CHRIS McKay always knew the sequel to The Lego Movie would need to be bigger and better.
Expectations, understandably, would be high for the follow-up to a hit animated film that grossed more than $468 million worldwide and was the fourth highest grossing film of 2014.
After supervising the production of The Lego Movie in Sydney, Chris was promoted to director for Warner Bros' sequel focusing on Lego Batman, voiced by Will Arnett.
"I wanted to make a very epic, operatic movie," he tells Weekend magazine.
"The more serious you can take things in the Lego world, the more silly it can be. I thought it would be funny to watch these guys have very serious conversations about what's going to happen to the citizens of Gotham City."
The result is a colourful, fast-paced family film in which Batman battles an attention-hungry Joker and his growing army of baddies, and accidentally adopts a teenage orphan (Dick Grayson) who wants to become his sidekick.
"There are kids who want to see the movies their older brothers and sisters can go see, like Batman v Superman or Suicide Squad, that they're not allowed to see," Chris says.
"They want to experience a real superhero movie that doesn't talk down to them. I wanted that feeling like you're being let in on something a little bit above you but still safe enough."
Chris says a Batman spin-off felt like a natural progression for the Lego film franchise.
"Will Arnett is such a charming guy; I did not find it surprising people responded to his character (in the first film)," he says.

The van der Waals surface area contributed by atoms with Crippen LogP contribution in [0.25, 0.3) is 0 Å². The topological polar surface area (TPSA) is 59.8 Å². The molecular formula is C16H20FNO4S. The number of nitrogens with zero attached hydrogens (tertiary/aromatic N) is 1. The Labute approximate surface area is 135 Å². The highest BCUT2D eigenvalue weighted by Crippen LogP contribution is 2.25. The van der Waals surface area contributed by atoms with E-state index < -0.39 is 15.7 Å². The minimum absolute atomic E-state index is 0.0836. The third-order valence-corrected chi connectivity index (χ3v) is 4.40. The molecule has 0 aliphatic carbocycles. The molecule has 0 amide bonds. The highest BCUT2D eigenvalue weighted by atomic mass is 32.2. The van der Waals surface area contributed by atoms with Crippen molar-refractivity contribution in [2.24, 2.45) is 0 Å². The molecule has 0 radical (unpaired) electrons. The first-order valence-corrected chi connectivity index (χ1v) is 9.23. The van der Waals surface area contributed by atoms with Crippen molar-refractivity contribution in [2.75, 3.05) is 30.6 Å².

"Will's great at playing these characters we all love even in spite of their incredible flaws. He makes them incredibly egotistical but at the same time vulnerable, which is a great combination to centre a movie around."
Lego Batman is a superhero kicking goals in his fight against crime, but who struggles socially with his peers.
"I wanted the opening action scene to be this huge heist where things are happening all over the place but then this guy has to go home and you see what kind of life he actually has," Chris says. "It was important to me to make you feel what it is like to be this guy who goes home and does the normal things we all do but it's really lonely and sad."
Chris is quick to dismiss claims the film is "pro-gay propaganda''.
Some conservative critics have taken issue with two key aspects: that Dick Grayson (as Robin) revels in choosing his superhero outfit in the bat cave, and that the teenager mistakenly thinks he has two adoptive dads because he doesn't realise Batman and Bruce Wayne are the same person.
"Having worked on the first Lego movie where people were reading both a business agenda and an anti-capitalist agenda (into it), I learned no matter what you put out there somebody can find something to latch on to if they want to fit a narrative," Chris says.
"Robin's a super positive kid. He loves life... he's indefatigable. All the same bad things have happened to him that happened to Batman (as an orphan) but he faces life with a super can-do, positive attitude.
"You have to go 'okay, we're just making a movie about a guy who's super happy and loves sparkly capes'."
And Chris isn't finished playing with his Lego mini-figures yet.
The Chicago native serves as executive producer on the upcoming Lego Movie Sequel, due for release in 2019. He will also return to the director's chair for Warner Bros' live-action Nightwing (Dick Grayson's superhero moniker after Robin) film.
"I'm going to be a very old man playing with Lego," he laughs. "By the way I'm super happy about that."
The LEGO Batman Movie is in cinemas now.
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